Did you know that somewhere around 50 to 75 percent of all replaced windshields could have been repaired by a professional or one of the do it yourself kits purchased from the store? That is a lot of perfectly good windshields going to the landfill for no reason. Many areas in the U.S. unfortunately do not have a windshield recycling program in place.
While many people choose to pay a professional to repair their chips and cracks, it is actually a fairly simple process to do yourself. All you need is about an hour of labor, a windshield repair kit (anywhere from $6 to $20), and a few tips and tricks from the trade to see you through the project. Let's begin:
What Types of Windshield Damage Can be Repaired?
Any chip in the glass as large as one inch in diameter as well as a small star crack with no more than 2 small arms extending less than a half inch in length are good candidates for a store purchased repair kit. Longer cracks can sometimes be repaired by a professional depending on the severity of the crack, the tools used, and the repairers skill level.
The window for any successful windshield repair is usually within the first month the damage occurs. Older chips can be repaired, but in general the sooner you get to it the better your results will be. You also have to keep in mind that a chip or crack left on a vehicle for any given period, may spread quickly and become unrepairable during a spout of one cold evening, rainstorm, or jarring bump on the road.
Preparation for the Windshield Repair
Make sure the sunlight is going to be out for the next few hours, as most of these kits will rely on the sun to cure the solution. Another option is to use an ultraviolet lamp. Without either of these, the adhesive will remain a liquid and the repair will be next to impossible. One of the most important steps of any windshield repair is getting the windshield as clean as possible. This is part of the reason that waiting too long before a repair is unwise, as it will become next to impossible to properly clean the damaged area (inside the crack).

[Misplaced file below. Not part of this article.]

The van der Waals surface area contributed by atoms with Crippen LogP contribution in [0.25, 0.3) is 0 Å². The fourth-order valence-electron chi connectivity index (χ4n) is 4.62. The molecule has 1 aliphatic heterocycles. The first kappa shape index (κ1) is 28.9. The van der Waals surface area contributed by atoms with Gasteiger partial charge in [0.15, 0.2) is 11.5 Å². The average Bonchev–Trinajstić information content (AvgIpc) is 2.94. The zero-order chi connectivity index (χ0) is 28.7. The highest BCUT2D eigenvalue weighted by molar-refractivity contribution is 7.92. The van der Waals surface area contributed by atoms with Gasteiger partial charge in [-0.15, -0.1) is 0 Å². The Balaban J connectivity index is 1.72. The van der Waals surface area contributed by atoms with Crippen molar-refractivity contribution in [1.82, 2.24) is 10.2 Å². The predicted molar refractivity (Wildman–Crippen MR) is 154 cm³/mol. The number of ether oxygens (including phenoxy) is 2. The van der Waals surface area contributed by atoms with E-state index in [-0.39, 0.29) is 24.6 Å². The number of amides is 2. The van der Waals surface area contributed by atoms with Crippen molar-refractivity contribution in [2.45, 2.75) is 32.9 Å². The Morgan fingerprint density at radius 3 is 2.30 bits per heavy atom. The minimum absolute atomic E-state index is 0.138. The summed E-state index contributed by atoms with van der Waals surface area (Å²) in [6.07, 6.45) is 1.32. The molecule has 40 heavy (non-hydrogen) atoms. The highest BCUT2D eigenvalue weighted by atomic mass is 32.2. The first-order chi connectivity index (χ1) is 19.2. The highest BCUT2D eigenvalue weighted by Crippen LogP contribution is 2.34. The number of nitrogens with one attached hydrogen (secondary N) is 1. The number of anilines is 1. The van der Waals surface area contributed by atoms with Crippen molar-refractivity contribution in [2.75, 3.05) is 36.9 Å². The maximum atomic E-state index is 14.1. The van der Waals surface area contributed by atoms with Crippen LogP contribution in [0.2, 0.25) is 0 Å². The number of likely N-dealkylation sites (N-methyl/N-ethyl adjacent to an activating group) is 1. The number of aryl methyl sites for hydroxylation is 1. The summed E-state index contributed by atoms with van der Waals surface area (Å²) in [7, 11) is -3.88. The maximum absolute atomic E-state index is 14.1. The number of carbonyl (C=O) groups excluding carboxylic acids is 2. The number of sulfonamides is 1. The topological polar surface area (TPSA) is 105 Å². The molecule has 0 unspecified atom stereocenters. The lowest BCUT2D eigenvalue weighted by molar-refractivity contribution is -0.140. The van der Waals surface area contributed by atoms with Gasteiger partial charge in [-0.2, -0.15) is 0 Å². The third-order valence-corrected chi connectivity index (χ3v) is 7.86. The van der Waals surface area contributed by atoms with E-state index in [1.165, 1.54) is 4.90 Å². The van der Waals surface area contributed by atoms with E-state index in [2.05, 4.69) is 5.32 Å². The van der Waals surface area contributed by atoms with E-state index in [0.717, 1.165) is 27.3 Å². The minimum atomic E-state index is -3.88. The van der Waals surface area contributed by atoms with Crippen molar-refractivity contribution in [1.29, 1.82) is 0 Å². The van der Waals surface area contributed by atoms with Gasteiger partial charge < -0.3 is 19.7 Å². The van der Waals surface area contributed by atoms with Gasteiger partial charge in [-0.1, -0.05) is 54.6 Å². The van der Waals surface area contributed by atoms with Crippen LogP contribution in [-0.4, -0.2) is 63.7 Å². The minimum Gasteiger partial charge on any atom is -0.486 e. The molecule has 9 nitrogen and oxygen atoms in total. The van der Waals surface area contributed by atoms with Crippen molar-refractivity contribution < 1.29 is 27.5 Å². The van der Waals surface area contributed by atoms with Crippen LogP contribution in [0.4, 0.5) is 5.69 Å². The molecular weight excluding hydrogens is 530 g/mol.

The first thing you want to do is gently remove any loose pieces of glass inside of the chip with a razor blade. Then take the razor blade and slide it across the glass to remove as much contamination (tree sap, bugs, etc.) from the window as possible. Finally, use soap and water and denatured alcohol to clean the chip or star and a two foot radius around the windshield. This will keep any contaminates from falling into your repair area.
The Windshield Repair Process
You want the chip area to be absolutely dry before injecting the adhesive. This is the other reason it is a good idea to do this on a warm, sunny day. The final key to a good repair is following the direction of the kit and not taking any shortcuts. The instructions will call for you to apply a syringe to the windshield directly over top the chip. Be very careful not to get any of the adhesive on your paint throughout this process.
What follows with be a series of pulls on the syringe plunger and snaps back against the glass in order to create a vacuum inside to allow the air to escape as the adhesive takes its place inside the damaged areas. This process will slowly fill the cracks and crevasses of the chip. You will need a clock with a second hand, as these pulls and snaps will be precisely timed. Continue to follow these steps until there are no traces of bubbles in the adhesive. It will be easiest to see this in the daylight from the inside of the vehicle.
Completing Your Windshield Repair
Once finished, you will have a solid film of adhesive covering the chip or star. If everything went well you should hardly be able to tell where the crack used to be, but you may still feel a small nipple from the center of the syringe. Let the adhesive cure for several hours, then you can use a razor blade to gently shave off any protruding adhesive down to the level of the rest of the glass.
You should now have a permanent repair that will stop the damage from spreading. This will also improve your safety by providing better overall vision through your windshield glass, but best of all you have saved one more windshield from ending up in a landfill.